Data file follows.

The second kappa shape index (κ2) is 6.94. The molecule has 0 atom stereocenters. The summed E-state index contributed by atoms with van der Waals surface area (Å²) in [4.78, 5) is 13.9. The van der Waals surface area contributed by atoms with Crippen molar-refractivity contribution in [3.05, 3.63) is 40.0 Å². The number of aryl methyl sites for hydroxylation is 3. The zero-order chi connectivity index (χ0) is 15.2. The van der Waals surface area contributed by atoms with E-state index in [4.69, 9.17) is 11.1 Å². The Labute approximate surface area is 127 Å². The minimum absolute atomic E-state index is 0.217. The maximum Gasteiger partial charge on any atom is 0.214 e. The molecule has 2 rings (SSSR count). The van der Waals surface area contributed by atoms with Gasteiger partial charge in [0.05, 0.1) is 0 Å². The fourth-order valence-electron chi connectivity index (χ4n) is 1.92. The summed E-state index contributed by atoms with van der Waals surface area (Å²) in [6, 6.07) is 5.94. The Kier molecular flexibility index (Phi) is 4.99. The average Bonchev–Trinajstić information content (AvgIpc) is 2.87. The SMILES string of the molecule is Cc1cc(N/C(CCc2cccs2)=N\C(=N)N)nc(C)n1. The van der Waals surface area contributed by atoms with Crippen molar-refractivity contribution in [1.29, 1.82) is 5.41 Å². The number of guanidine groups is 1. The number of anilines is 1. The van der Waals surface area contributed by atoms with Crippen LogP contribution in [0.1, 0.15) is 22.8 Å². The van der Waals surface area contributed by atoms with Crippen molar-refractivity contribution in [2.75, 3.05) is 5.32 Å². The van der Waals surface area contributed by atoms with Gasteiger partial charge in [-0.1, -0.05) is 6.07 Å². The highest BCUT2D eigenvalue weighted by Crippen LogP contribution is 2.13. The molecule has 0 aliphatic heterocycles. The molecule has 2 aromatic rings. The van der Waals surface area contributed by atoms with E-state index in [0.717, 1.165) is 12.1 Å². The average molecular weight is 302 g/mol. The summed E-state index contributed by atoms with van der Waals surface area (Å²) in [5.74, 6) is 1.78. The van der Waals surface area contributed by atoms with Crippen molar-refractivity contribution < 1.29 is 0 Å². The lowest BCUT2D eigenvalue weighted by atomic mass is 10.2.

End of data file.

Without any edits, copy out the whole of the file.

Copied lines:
The second kappa shape index (κ2) is 6.94. The molecule has 0 atom stereocenters. The summed E-state index contributed by atoms with van der Waals surface area (Å²) in [4.78, 5) is 13.9. The van der Waals surface area contributed by atoms with Crippen molar-refractivity contribution in [3.05, 3.63) is 40.0 Å². The number of aryl methyl sites for hydroxylation is 3. The zero-order chi connectivity index (χ0) is 15.2. The van der Waals surface area contributed by atoms with E-state index in [4.69, 9.17) is 11.1 Å². The Labute approximate surface area is 127 Å². The minimum absolute atomic E-state index is 0.217. The maximum Gasteiger partial charge on any atom is 0.214 e. The molecule has 2 rings (SSSR count). The van der Waals surface area contributed by atoms with Gasteiger partial charge in [0.05, 0.1) is 0 Å². The fourth-order valence-electron chi connectivity index (χ4n) is 1.92. The summed E-state index contributed by atoms with van der Waals surface area (Å²) in [6, 6.07) is 5.94. The Kier molecular flexibility index (Phi) is 4.99. The average Bonchev–Trinajstić information content (AvgIpc) is 2.87. The SMILES string of the molecule is Cc1cc(N/C(CCc2cccs2)=N\C(=N)N)nc(C)n1. The van der Waals surface area contributed by atoms with Crippen molar-refractivity contribution in [1.29, 1.82) is 5.41 Å². The number of guanidine groups is 1. The number of anilines is 1. The van der Waals surface area contributed by atoms with Crippen LogP contribution in [0.1, 0.15) is 22.8 Å². The van der Waals surface area contributed by atoms with Crippen molar-refractivity contribution in [2.75, 3.05) is 5.32 Å². The van der Waals surface area contributed by atoms with Gasteiger partial charge in [-0.1, -0.05) is 6.07 Å². The highest BCUT2D eigenvalue weighted by Crippen LogP contribution is 2.13. The molecule has 0 aliphatic heterocycles. The molecule has 2 aromatic rings. The van der Waals surface area contributed by atoms with E-state index in [0.717, 1.165) is 12.1 Å². The average molecular weight is 302 g/mol. The summed E-state index contributed by atoms with van der Waals surface area (Å²) in [5.74, 6) is 1.78. The van der Waals surface area contributed by atoms with Crippen molar-refractivity contribution < 1.29 is 0 Å². The lowest BCUT2D eigenvalue weighted by atomic mass is 10.2.